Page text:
FIG. 16 shows a perspective and a sectional view of a shelf board or a frame, respectively. This illustrations reveals that the frame 13, which is preferably made of a stable material such as metal, includes a substantially rectangular frame section provided with a support strip 4 projecting into the frame. Any panel element may be inserted into the frame 3 so formed, with the selection of the material being left to the user's option since the stability of the system is ensured by the frame 3.
Various systems may be selected to connect a panel rail 22 to the frame 3 (and thus to the shelf panel 1), each of these systems entailing its specific advantages, which will be explained in more detail hereinbelow.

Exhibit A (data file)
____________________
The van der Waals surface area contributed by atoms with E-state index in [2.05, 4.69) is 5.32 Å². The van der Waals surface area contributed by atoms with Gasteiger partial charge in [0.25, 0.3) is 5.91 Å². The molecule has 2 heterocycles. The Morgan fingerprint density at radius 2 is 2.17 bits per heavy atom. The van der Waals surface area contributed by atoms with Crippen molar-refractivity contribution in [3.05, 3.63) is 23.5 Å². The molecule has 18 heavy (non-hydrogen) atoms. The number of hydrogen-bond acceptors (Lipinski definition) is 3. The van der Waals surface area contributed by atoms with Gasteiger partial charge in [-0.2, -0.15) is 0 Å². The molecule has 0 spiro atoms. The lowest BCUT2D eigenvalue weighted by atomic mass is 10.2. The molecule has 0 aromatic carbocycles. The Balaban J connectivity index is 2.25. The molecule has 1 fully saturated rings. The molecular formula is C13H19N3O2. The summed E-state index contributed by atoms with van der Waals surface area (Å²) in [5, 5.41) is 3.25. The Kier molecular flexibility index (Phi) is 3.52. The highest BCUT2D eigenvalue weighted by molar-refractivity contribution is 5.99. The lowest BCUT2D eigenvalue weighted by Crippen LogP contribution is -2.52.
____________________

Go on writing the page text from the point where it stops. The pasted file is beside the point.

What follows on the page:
In the arrangement according to FIG. 17 the panel rail 22 presents an L-design wherein the leg parallel to the panel element 2 is provided with a bore for attachment of a shackle 67 by means of a screw 66 at the panel rail 22. The shackle 67 engages into the interstice between the frame 3 and the panel element 2, which is defined by a spacer element 6 between the frame 3 and the panel element 2. When the panel element 2 is fastened in the frame 3, e.g. by front-side screws, bondings or the like, the frame 3 may present an L-shaped cross-sectional area. Such an arrangement ensures that firstly the frame 3 will be tightly fastened in the panel rail 22 in a direction toward the post element, and that secondly the frame 3 is secured so as to be prevented from being lifted upward from the panel rail 22.